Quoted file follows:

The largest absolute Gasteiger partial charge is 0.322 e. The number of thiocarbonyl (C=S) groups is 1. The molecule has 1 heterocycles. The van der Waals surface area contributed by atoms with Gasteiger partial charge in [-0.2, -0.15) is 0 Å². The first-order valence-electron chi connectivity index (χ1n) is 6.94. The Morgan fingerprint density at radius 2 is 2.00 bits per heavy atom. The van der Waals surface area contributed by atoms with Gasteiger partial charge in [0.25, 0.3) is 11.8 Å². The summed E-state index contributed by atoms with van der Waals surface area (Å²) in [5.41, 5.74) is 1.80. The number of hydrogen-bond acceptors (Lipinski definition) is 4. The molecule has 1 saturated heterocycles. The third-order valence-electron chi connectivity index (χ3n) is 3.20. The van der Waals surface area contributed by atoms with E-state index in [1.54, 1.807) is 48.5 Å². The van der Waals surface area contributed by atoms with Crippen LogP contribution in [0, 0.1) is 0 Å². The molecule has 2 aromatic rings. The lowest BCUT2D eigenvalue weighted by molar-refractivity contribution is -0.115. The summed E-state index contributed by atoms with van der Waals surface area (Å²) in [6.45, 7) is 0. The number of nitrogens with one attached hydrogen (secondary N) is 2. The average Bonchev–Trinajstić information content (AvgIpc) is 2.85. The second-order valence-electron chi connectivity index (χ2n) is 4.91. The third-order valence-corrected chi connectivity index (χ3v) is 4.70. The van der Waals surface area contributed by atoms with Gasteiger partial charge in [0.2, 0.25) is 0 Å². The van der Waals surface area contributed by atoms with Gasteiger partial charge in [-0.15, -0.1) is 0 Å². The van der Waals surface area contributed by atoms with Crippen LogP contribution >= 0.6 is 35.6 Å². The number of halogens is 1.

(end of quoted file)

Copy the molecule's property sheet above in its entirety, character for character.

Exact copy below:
The largest absolute Gasteiger partial charge is 0.322 e. The number of thiocarbonyl (C=S) groups is 1. The molecule has 1 heterocycles. The van der Waals surface area contributed by atoms with Gasteiger partial charge in [-0.2, -0.15) is 0 Å². The first-order valence-electron chi connectivity index (χ1n) is 6.94. The Morgan fingerprint density at radius 2 is 2.00 bits per heavy atom. The van der Waals surface area contributed by atoms with Gasteiger partial charge in [0.25, 0.3) is 11.8 Å². The summed E-state index contributed by atoms with van der Waals surface area (Å²) in [5.41, 5.74) is 1.80. The number of hydrogen-bond acceptors (Lipinski definition) is 4. The molecule has 1 saturated heterocycles. The third-order valence-electron chi connectivity index (χ3n) is 3.20. The van der Waals surface area contributed by atoms with E-state index in [1.54, 1.807) is 48.5 Å². The van der Waals surface area contributed by atoms with Crippen LogP contribution in [0, 0.1) is 0 Å². The molecule has 2 aromatic rings. The lowest BCUT2D eigenvalue weighted by molar-refractivity contribution is -0.115. The summed E-state index contributed by atoms with van der Waals surface area (Å²) in [6.45, 7) is 0. The number of nitrogens with one attached hydrogen (secondary N) is 2. The average Bonchev–Trinajstić information content (AvgIpc) is 2.85. The second-order valence-electron chi connectivity index (χ2n) is 4.91. The third-order valence-corrected chi connectivity index (χ3v) is 4.70. The van der Waals surface area contributed by atoms with Gasteiger partial charge in [0.2, 0.25) is 0 Å². The van der Waals surface area contributed by atoms with Gasteiger partial charge in [-0.15, -0.1) is 0 Å². The van der Waals surface area contributed by atoms with Crippen LogP contribution >= 0.6 is 35.6 Å². The number of halogens is 1.